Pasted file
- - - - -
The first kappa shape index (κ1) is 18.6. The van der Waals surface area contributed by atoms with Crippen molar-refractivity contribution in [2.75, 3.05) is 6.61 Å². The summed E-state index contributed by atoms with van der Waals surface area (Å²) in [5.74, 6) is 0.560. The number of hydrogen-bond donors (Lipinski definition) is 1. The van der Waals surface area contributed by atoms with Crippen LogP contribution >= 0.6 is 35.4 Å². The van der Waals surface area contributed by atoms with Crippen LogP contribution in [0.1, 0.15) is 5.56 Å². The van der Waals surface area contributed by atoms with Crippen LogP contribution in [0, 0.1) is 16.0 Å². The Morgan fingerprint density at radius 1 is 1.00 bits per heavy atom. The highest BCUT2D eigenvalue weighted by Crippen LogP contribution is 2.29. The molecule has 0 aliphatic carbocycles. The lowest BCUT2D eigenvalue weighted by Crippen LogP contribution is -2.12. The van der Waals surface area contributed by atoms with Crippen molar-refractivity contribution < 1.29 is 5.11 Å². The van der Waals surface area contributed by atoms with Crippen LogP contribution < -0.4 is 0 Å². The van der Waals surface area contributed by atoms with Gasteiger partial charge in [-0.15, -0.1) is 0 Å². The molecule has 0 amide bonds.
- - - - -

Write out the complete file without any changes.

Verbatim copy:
The first kappa shape index (κ1) is 18.6. The van der Waals surface area contributed by atoms with Crippen molar-refractivity contribution in [2.75, 3.05) is 6.61 Å². The summed E-state index contributed by atoms with van der Waals surface area (Å²) in [5.74, 6) is 0.560. The number of hydrogen-bond donors (Lipinski definition) is 1. The van der Waals surface area contributed by atoms with Crippen LogP contribution >= 0.6 is 35.4 Å². The van der Waals surface area contributed by atoms with Crippen LogP contribution in [0.1, 0.15) is 5.56 Å². The van der Waals surface area contributed by atoms with Crippen LogP contribution in [0, 0.1) is 16.0 Å². The Morgan fingerprint density at radius 1 is 1.00 bits per heavy atom. The highest BCUT2D eigenvalue weighted by Crippen LogP contribution is 2.29. The molecule has 0 aliphatic carbocycles. The lowest BCUT2D eigenvalue weighted by Crippen LogP contribution is -2.12. The van der Waals surface area contributed by atoms with Crippen molar-refractivity contribution < 1.29 is 5.11 Å². The van der Waals surface area contributed by atoms with Crippen LogP contribution < -0.4 is 0 Å². The van der Waals surface area contributed by atoms with Gasteiger partial charge in [-0.15, -0.1) is 0 Å². The molecule has 0 amide bonds.